Arkansas casino measure would expand gambling at tracks
LITTLE ROCK, Ark. (AP) — A proposal to legalize casinos in Arkansas was revised Monday to allow expanded gambling at a greyhound track and horse track that already offer video poker and other electronic games.
Driving Arkansas Forward, the group campaigning for the casino measure, submitted its proposed constitutional amendment to the state attorney general’s office, which had rejected an earlier version of the proposal. The attorney general must certify the measure’s wording before the group can begin gathering signatures to try and place it on the November ballot.
The proposal would allow four casinos in Arkansas, with the bulk of tax revenue from them going toward highway needs. Two of them would be allowed at or adjacent to the Oaklawn horse track in Hot Springs and at the Southland greyhound track in West Memphis. Both tracks, which offer electronic “games of skill,” have previously opposed efforts to expand casino gambling in Arkansas
“This time, it’s different because of the fact that we have amended our proposal based on the attorney general’s feedback and resubmitted a fair and reasonable ballot measure,” Nate Steel, counsel for the campaign, said in a statement. “This allows the voters of Arkansas to expand the gaming industry in a smart and controlled manner by establishing a pathway forward for our state for years to come.”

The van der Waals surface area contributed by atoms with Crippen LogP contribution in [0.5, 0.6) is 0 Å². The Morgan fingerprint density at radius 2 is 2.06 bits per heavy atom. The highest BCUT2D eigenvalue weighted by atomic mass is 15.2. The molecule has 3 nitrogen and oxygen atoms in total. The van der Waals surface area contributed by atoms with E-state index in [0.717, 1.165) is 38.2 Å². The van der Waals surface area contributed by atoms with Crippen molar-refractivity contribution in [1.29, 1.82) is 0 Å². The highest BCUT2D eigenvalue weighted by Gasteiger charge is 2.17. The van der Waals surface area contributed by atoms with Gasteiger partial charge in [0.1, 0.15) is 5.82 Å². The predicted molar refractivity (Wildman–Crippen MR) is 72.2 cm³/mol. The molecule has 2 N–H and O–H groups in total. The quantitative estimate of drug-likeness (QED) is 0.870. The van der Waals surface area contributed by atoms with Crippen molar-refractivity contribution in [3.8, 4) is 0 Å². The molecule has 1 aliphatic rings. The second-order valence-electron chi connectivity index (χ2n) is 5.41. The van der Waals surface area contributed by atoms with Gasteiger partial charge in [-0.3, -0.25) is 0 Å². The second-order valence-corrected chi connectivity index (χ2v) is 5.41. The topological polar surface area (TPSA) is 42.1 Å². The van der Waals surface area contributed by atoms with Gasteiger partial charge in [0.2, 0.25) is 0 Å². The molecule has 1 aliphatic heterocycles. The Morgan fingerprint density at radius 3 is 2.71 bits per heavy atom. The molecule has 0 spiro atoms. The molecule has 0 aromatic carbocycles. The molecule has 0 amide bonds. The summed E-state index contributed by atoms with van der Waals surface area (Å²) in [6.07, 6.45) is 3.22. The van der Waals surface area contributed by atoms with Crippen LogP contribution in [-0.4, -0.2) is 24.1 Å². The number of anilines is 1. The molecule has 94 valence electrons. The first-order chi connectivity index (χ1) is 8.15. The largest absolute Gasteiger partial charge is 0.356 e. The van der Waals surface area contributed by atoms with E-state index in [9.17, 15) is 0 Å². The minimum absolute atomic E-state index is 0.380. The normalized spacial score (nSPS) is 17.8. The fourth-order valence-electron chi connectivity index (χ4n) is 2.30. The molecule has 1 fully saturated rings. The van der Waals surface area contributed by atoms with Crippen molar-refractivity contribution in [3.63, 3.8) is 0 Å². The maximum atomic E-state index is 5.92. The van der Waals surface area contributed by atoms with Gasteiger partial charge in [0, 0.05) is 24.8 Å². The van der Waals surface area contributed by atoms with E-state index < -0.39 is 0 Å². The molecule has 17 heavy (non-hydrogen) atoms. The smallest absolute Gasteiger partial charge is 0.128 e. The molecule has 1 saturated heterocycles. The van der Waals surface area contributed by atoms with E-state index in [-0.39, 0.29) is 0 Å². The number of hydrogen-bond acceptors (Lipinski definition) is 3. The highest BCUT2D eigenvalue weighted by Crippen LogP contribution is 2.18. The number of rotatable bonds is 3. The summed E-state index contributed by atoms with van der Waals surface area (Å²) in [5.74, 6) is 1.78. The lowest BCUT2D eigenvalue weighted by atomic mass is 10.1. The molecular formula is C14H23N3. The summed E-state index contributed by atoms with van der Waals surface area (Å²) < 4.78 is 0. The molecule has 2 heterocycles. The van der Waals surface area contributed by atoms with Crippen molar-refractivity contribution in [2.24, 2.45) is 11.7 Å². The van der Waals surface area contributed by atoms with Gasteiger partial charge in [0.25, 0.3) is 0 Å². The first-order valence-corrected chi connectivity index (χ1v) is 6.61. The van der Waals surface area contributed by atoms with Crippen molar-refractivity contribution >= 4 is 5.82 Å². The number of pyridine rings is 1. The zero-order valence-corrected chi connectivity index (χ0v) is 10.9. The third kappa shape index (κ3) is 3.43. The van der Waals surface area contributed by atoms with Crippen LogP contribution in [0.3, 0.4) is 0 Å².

Southland praised the ballot proposal.
“Southland Park Gaming & Racing is pleased the proposed ballot initiative not only protects but would expand our gaming offerings, ensuring Southland Park would continue to create good jobs, benefit the local economy and provide significant revenue to the State of Arkansas, Crittenden County and West Memphis,” Delaware North, which owns and operates Southland, said in a statement.
Oaklawn General Manger Wayne Smith said track officials didn’t know the details of the ballot measure and couldn’t comment.
The measure would also allow a casino in Jefferson County and another in Pope County. The proposal requires applicants have letters of support from local leaders, prove “operational experience” in an existing casino and demonstrate they’ll invest at least $100 million in the facility.
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